Innovation to Power the Nation and the World: Reinventing our Climate Future


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USPTO Graphic with Quote from USPTO Director Michelle K. Lee on Climate Innovation
USPTO Graphic with Quote from USPTO Director Michelle K. Lee on Climate Innovation

Climate change is both a real and a growing threat. Federal agencies such as the Commerce Department’s National Oceanic and Atmospheric Administration (NOAA) demonstrate this threat regularly through powerful statistics. For example, 15 of the 16 warmest years on record have occurred since 2001, and last year officially marked the warmest year ever recorded.  Additionally, May 2016 was the 13th consecutive warmest month on record and the warmest May on record for the globe. And while global sea levels rose about 6.7 inches over the course of the 20th Century, that rate has nearly doubled in just the last decade.

What do we need to address this growing threat? Innovation.

That’s why the United States Patent and Trademark Office (USPTO), in partnership with the Carnegie Institution for Science, the National Inventors Hall of Fame (NIHF), and the Center for Climate and Energy Solutions (C2ES), hosted Innovation to Power the Nation (and the World) on June 29 to discuss the challenge of man-made climate change – and what we can do to change course.  

As America’s “Innovation Agency,” we at the USPTO promote creative problem-solving of our world’s most vexing problems. Climate change is a formidable challenge indeed, almost unparalleled in its complexity. And a complex problem like this needs a complex solution, one approached from all angles by many innovative minds.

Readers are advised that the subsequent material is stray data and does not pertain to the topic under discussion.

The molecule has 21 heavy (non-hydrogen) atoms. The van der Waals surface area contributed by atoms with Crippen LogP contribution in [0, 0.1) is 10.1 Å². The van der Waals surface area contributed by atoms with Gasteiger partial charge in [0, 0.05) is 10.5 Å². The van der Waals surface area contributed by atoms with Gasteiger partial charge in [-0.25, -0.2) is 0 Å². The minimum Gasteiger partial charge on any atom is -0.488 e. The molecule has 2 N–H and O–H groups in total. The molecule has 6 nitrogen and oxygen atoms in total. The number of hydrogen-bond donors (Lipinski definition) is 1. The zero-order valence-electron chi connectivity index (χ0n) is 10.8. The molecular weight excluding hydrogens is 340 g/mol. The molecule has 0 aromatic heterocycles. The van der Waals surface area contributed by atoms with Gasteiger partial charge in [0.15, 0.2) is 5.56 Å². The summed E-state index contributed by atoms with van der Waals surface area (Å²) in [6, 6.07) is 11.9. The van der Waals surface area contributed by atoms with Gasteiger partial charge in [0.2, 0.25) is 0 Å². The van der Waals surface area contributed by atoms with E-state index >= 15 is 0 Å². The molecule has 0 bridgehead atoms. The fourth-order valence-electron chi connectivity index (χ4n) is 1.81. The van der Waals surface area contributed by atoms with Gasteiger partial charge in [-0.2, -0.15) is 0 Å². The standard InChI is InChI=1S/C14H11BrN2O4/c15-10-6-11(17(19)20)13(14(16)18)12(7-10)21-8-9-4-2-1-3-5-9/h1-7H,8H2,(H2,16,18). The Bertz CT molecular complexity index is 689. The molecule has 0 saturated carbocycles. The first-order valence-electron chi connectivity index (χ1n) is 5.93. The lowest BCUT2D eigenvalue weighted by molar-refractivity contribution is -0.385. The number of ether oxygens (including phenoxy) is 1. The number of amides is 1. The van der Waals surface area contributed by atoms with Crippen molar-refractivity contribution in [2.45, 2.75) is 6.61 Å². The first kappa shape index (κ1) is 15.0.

Innovation in the generation, conservation, storage, and transmission of energy will help the U.S. and other nations meet the ambitious goals set at the United Nations climate change conference held in Paris in December 2015. This agreement signaled to the world our collective commitment to embrace investment and ingenuity in solving our climate change challenges.

Patents historically have been behind groundbreaking advances in energy production, and that won’t change. In fact, data tells us the role of patents in promoting energy innovation is increasing. According to the Clean Energy Patent Growth Index, the number of annual clean energy patents has increased five-fold since 2002, and that number is expected this year to break another record after eight consecutive increases.           

As new energy sources have made their way into our lives, innovative entrepreneurs have found ways to make use of those sources. They’ve launched businesses, created jobs, grown the economy, and without a doubt, improved our standard of living. In fact, Secretary of Commerce Penny Pritzker frequently highlights the significant opportunities that will arise for U.S. businesses as a direct result of new policies and actions to address climate change. As she noted earlier this year in Denver, Colorado, there’s an “enormous demand for goods and services offered by our renewable companies and great innovators.”

Innovation to Power the Nation (and the World) featured two inventors inducted into the National Inventors Hall of Fame—Drs. Bandval Jayant Baliga and Kristina Johnson—as well as former Environmental Protection Agency Deputy Administrator and now C2ES President Bob Perciasepe, and Hewlett-Packard Chief Sustainability and Social Impact Officer Nathan Hurst. I encourage you to view the webcast of this insightful event, read my own remarks, and think about what you can do to be part of our innovative future.

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Last updated: 2016-06-30 10:37

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